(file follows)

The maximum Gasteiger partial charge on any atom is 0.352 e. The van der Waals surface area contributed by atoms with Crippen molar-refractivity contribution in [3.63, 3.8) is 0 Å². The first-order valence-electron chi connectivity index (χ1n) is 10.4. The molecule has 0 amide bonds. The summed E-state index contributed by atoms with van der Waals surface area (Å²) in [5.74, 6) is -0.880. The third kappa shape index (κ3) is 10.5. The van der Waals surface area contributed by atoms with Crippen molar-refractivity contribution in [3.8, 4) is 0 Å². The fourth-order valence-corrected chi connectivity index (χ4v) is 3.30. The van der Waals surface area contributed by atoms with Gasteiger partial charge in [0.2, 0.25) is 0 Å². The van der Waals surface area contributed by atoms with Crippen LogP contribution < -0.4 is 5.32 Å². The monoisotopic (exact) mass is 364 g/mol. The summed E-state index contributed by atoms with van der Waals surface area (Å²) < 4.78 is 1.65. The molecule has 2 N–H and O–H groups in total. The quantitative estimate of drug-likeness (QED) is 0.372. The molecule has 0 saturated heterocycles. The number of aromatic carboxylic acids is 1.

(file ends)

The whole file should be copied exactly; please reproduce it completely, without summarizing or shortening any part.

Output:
The maximum Gasteiger partial charge on any atom is 0.352 e. The van der Waals surface area contributed by atoms with Crippen molar-refractivity contribution in [3.63, 3.8) is 0 Å². The first-order valence-electron chi connectivity index (χ1n) is 10.4. The molecule has 0 amide bonds. The summed E-state index contributed by atoms with van der Waals surface area (Å²) in [5.74, 6) is -0.880. The third kappa shape index (κ3) is 10.5. The van der Waals surface area contributed by atoms with Crippen molar-refractivity contribution in [3.8, 4) is 0 Å². The fourth-order valence-corrected chi connectivity index (χ4v) is 3.30. The van der Waals surface area contributed by atoms with Gasteiger partial charge in [0.2, 0.25) is 0 Å². The van der Waals surface area contributed by atoms with Crippen LogP contribution < -0.4 is 5.32 Å². The monoisotopic (exact) mass is 364 g/mol. The summed E-state index contributed by atoms with van der Waals surface area (Å²) < 4.78 is 1.65. The molecule has 2 N–H and O–H groups in total. The quantitative estimate of drug-likeness (QED) is 0.372. The molecule has 0 saturated heterocycles. The number of aromatic carboxylic acids is 1.